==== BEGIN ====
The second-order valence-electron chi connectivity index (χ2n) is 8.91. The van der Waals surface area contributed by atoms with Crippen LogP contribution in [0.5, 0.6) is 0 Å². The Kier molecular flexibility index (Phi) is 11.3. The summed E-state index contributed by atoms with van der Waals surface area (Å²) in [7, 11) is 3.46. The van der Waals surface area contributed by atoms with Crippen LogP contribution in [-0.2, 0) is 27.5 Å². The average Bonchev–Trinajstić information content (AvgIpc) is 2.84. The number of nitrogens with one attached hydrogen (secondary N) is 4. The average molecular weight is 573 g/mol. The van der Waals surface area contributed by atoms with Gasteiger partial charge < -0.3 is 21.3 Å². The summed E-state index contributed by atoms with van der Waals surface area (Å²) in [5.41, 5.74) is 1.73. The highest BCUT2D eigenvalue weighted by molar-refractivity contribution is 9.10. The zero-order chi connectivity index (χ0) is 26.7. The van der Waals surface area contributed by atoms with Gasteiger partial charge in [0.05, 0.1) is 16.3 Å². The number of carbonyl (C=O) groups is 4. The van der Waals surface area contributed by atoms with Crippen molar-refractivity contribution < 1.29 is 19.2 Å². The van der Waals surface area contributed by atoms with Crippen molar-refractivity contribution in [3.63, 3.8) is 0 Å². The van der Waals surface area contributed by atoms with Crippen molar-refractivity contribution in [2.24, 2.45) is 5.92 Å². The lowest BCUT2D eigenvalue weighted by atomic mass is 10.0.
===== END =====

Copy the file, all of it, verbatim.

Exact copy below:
The second-order valence-electron chi connectivity index (χ2n) is 8.91. The van der Waals surface area contributed by atoms with Crippen LogP contribution in [0.5, 0.6) is 0 Å². The Kier molecular flexibility index (Phi) is 11.3. The summed E-state index contributed by atoms with van der Waals surface area (Å²) in [7, 11) is 3.46. The van der Waals surface area contributed by atoms with Crippen LogP contribution in [-0.2, 0) is 27.5 Å². The average Bonchev–Trinajstić information content (AvgIpc) is 2.84. The number of nitrogens with one attached hydrogen (secondary N) is 4. The average molecular weight is 573 g/mol. The van der Waals surface area contributed by atoms with Gasteiger partial charge < -0.3 is 21.3 Å². The summed E-state index contributed by atoms with van der Waals surface area (Å²) in [5.41, 5.74) is 1.73. The highest BCUT2D eigenvalue weighted by molar-refractivity contribution is 9.10. The zero-order chi connectivity index (χ0) is 26.7. The van der Waals surface area contributed by atoms with Gasteiger partial charge in [0.05, 0.1) is 16.3 Å². The number of carbonyl (C=O) groups is 4. The van der Waals surface area contributed by atoms with Crippen molar-refractivity contribution < 1.29 is 19.2 Å². The van der Waals surface area contributed by atoms with Crippen molar-refractivity contribution in [3.63, 3.8) is 0 Å². The van der Waals surface area contributed by atoms with Crippen molar-refractivity contribution in [2.24, 2.45) is 5.92 Å². The lowest BCUT2D eigenvalue weighted by atomic mass is 10.0.